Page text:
Protoplast FAQ


We have compiled this list of frequently asked questions, and provided answers based on our knowledge and experience with Arabidopsis and maize protoplast experiments. Protocols mentioned here can be downloaded on our web site.

Q1. Is there a reason why you use protoplasts from leaves as opposed to from cell cultures? (We have found it easier to make protoplasts from cell cultures.)


A1. It takes time and patience to develop any protoplast assay and I believe that either leaf protoplasts or cell-culture protoplasts could work if people have sufficient knowledge about the physiology of plant cells and are willing to spend the time to figure things out. I have been working with mesophyll protoplasts for the past 15 years and I found them convenient to work with since they are abundant, easy to isolate, and can respond to numerous signals in a similar manner as intact leaves. I don't think there is a "corresponding cell type" for any of the plant cell culture lines. In reality, they are "tumor lines" (similar to many of the mammalian cell lines) because they need to continue to divide indefinitely to be useful. I also like the idea of keeping everything "stored" as seeds and just grow them whenever needed. It usually takes a skilled and dedicated person to keep the cell culture lines alive and to make sure the genetic stability in a lab. Seeds are low maintenance, genetically stable, and can provide all types of tissues/cells. There seems to be more labs spending the time to develop cell culture lines, especially for Arabidopsis. It may work out better when more people are doing it. The parsley, maize (Black Mexican Sweet and A188), soybean, carrot, tomato, and tobacco BY2 cell lines have been around for a long time and are all very robust systems. It's the matter of having someone committed to it. Choosing leaf mesophyll protoplasts is my personal preference. It's more "physiological" since one can use "differentiated cells" for specific responses and assays. For instance, etiolated or greening maize mesophyll protoplasts have the best response to light and photosynthesis gene promoters are most active in these protoplasts. For universal signaling pathways, it does not matter which type of cells are used. It should all work.


Q2. Does it matter whether you incubate your protoplasts in the light or dark after transformation?


A2. It depends on your purposes. You have to think about what kind of assays you are doing and whether it makes sense to do it in the dark or light and how much light and what kind of light are appropriate. If you are not sure about what condition to use, the only way to find out is to try different conditions. In general, strong light is not a good idea (less than 100 uE is better) for protoplasts. For most of our transient assays (we focus on early responses), the experiments are done between 2 to 12 hours. Just be aware that if the plant growth or cell culture condition changes, protoplast responses may change. The consistency of any assay is mostly relied on the plant materials and growth conditions. Our protoplast isolation and PEG transformation method has been streamlined and it usually is not the problem when an assay fails.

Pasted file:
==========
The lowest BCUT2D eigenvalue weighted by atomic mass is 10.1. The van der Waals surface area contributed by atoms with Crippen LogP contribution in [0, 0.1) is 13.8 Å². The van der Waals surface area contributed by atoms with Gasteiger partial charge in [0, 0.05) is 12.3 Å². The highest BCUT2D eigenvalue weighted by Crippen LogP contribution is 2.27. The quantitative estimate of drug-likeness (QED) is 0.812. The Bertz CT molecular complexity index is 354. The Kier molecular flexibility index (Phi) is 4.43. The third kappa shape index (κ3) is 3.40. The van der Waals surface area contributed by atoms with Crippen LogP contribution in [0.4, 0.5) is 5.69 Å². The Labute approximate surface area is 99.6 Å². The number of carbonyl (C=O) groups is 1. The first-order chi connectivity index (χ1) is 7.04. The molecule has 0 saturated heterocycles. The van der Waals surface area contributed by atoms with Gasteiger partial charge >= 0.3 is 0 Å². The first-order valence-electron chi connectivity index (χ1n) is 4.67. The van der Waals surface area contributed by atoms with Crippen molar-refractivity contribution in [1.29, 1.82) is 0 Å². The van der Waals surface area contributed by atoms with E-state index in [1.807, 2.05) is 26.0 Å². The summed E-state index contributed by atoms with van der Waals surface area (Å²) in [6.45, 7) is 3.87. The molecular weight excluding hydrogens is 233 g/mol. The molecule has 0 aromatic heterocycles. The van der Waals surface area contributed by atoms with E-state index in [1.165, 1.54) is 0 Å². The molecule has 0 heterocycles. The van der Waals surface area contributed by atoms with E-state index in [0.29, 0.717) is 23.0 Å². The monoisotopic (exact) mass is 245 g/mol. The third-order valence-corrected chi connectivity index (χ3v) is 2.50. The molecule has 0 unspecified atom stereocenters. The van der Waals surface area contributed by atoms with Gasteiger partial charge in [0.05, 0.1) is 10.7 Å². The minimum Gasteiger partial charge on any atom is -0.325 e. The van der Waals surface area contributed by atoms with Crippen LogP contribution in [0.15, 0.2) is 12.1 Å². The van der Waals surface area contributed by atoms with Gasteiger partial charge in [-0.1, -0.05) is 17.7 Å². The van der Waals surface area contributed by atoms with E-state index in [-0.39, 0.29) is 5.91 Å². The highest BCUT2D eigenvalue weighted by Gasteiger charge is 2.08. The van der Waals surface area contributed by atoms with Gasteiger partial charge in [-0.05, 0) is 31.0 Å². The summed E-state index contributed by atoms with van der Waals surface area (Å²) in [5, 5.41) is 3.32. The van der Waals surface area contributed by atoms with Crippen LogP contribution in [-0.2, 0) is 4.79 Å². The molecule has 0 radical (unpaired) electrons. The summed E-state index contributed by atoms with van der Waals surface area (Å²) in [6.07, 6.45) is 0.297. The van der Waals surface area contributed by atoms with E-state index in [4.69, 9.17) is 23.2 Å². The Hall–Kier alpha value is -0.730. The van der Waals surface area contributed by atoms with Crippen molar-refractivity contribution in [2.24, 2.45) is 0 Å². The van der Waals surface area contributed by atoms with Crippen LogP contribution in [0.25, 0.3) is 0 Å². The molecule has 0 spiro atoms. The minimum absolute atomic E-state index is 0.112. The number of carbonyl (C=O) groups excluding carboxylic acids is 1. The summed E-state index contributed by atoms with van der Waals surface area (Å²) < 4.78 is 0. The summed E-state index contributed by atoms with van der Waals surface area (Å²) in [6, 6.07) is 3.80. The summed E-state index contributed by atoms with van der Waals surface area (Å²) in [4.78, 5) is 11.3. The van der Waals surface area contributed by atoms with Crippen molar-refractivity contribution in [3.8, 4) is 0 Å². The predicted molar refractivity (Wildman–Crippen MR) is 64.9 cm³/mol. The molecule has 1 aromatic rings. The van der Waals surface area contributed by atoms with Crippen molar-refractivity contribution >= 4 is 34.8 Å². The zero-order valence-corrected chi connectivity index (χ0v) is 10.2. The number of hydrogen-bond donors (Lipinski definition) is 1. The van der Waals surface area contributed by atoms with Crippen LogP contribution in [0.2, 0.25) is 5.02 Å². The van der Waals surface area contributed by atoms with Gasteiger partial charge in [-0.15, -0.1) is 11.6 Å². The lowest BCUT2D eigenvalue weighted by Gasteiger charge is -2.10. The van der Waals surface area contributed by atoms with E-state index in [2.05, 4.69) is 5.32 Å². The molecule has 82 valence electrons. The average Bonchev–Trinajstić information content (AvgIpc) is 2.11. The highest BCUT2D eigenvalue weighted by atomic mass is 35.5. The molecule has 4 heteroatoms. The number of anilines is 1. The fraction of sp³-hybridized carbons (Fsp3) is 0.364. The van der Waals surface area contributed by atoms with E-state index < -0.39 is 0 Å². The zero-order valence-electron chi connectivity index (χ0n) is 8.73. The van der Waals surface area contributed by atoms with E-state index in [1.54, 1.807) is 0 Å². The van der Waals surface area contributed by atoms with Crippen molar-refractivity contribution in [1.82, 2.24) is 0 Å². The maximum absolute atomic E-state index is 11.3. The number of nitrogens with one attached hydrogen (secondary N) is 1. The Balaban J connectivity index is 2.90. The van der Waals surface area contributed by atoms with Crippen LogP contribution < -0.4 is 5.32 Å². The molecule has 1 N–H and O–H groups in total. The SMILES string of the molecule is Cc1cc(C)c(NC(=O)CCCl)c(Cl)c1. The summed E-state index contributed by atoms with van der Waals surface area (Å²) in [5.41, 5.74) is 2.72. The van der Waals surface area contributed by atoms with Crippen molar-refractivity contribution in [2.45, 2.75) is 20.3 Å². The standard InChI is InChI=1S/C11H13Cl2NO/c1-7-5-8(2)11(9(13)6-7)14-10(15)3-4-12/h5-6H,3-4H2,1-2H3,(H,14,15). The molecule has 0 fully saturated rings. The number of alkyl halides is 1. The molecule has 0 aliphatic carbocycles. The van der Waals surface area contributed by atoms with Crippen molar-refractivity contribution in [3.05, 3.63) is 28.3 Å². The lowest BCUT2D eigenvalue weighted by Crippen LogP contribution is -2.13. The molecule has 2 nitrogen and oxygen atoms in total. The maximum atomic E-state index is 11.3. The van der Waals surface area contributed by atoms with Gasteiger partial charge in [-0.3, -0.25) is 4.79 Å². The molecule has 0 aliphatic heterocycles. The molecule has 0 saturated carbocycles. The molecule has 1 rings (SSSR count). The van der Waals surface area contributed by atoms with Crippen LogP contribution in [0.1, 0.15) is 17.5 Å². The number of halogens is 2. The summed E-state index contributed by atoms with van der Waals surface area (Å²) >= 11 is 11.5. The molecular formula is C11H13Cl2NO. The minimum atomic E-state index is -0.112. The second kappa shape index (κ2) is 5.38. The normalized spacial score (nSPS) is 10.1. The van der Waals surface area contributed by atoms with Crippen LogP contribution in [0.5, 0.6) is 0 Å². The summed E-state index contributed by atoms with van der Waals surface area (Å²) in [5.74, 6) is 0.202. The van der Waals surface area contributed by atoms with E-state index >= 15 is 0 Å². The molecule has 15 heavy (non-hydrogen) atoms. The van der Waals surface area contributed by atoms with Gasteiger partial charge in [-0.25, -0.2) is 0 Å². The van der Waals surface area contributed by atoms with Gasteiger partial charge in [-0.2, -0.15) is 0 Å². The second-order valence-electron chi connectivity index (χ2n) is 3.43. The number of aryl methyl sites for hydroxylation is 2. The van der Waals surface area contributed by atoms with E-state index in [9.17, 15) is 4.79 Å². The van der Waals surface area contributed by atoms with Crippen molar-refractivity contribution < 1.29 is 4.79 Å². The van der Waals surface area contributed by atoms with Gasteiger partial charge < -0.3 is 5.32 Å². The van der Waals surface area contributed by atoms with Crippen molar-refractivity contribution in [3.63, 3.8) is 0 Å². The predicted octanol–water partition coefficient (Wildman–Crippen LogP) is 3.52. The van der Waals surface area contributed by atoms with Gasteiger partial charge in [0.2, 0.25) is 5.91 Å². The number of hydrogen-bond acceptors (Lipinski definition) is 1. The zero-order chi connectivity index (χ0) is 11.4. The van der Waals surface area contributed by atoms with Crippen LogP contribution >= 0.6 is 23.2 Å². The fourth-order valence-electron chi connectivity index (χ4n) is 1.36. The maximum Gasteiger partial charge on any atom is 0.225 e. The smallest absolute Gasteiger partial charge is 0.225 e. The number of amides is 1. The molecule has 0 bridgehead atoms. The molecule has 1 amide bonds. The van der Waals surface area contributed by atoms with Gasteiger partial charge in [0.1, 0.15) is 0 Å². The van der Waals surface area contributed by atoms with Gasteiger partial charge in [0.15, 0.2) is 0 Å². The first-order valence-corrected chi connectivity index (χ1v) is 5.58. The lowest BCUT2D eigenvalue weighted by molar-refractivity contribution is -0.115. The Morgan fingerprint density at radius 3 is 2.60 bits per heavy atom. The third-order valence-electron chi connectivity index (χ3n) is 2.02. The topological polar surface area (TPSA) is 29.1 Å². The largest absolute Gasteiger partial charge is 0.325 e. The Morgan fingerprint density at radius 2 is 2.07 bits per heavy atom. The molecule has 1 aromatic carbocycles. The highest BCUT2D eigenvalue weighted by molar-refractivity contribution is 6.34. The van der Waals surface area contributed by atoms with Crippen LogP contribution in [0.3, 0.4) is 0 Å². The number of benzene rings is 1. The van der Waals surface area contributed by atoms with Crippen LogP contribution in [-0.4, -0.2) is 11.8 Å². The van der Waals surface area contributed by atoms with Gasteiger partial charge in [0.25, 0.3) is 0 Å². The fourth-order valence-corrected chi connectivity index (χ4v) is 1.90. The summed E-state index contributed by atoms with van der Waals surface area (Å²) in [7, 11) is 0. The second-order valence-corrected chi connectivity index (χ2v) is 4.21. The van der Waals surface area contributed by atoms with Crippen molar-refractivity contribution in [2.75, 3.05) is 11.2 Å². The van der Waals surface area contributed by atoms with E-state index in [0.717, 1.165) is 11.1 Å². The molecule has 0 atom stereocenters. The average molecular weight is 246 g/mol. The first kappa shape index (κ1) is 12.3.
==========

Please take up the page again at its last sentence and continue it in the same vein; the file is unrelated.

Q3. Do you find that PEG transformation works significantly better than electroporation on Arabidopsis protoplasts?


A3. I spent a lot of time trying to find the best electroporation condition for Arabidopsis protoplasts since I like it better than the PEG method (Machine is still more reliable than human hands and I was worried about the use of too much calcium needed for PEG transformation). With maize protoplasts, we can carry out 100 samples in 30 min with consistency. However, I don't think I can really recommend anything that works well for Arabidopsis at the moment. I did find a condition that is described in the Arabidopsis mesophyll protoplast protocol. However, I have pretty much given up using it as a routine protocol since it's not always easy to obtain reproducible results. For each cell type and each plant, you need to figure it out empirically and it takes a lot of time. I have not yet tried protoplasts isolated from culture lines. You may give it a try and it may turn out to be easier.


Q4. We have been using Arabidopsis protoplasts for resistance response studies. We generally do not get great gene expression changes (compared to using intact tissues) with protoplasts. After seeing your Nature paper, we are wondering whether our protoplast culture conditions are significantly different. We use a medium consisting of 4 mM MES (pH 5.6), 10 mM KCl (sometimes, using Mg salts), and 0.4-0.5 M mannitol and leave it at room temperature under light. What conditions do you use? Do you have any other suggestions?


A4. The details of the medium is written in our standard Arabidopsis mesophyll protoplast protocol that can be downloaded from our website ( Our studies on innate immune responses have been focused on the use the flg22 peptide elicitor discovered by Thomas Boller's lab. This elicitor stimulates robust general defense responses and can activate both endogenous early defense response genes and corresponding reporter genes in Arabidopsis protoplasts. Similar gene activation is also found in intact leaves. I do not know which elicitor you used and which genes you are studying. Without any information, it is difficult for me to come up with a precise answer. However, we are planning to check other elicitors and pathogen-derived signals to test the protoplast system further.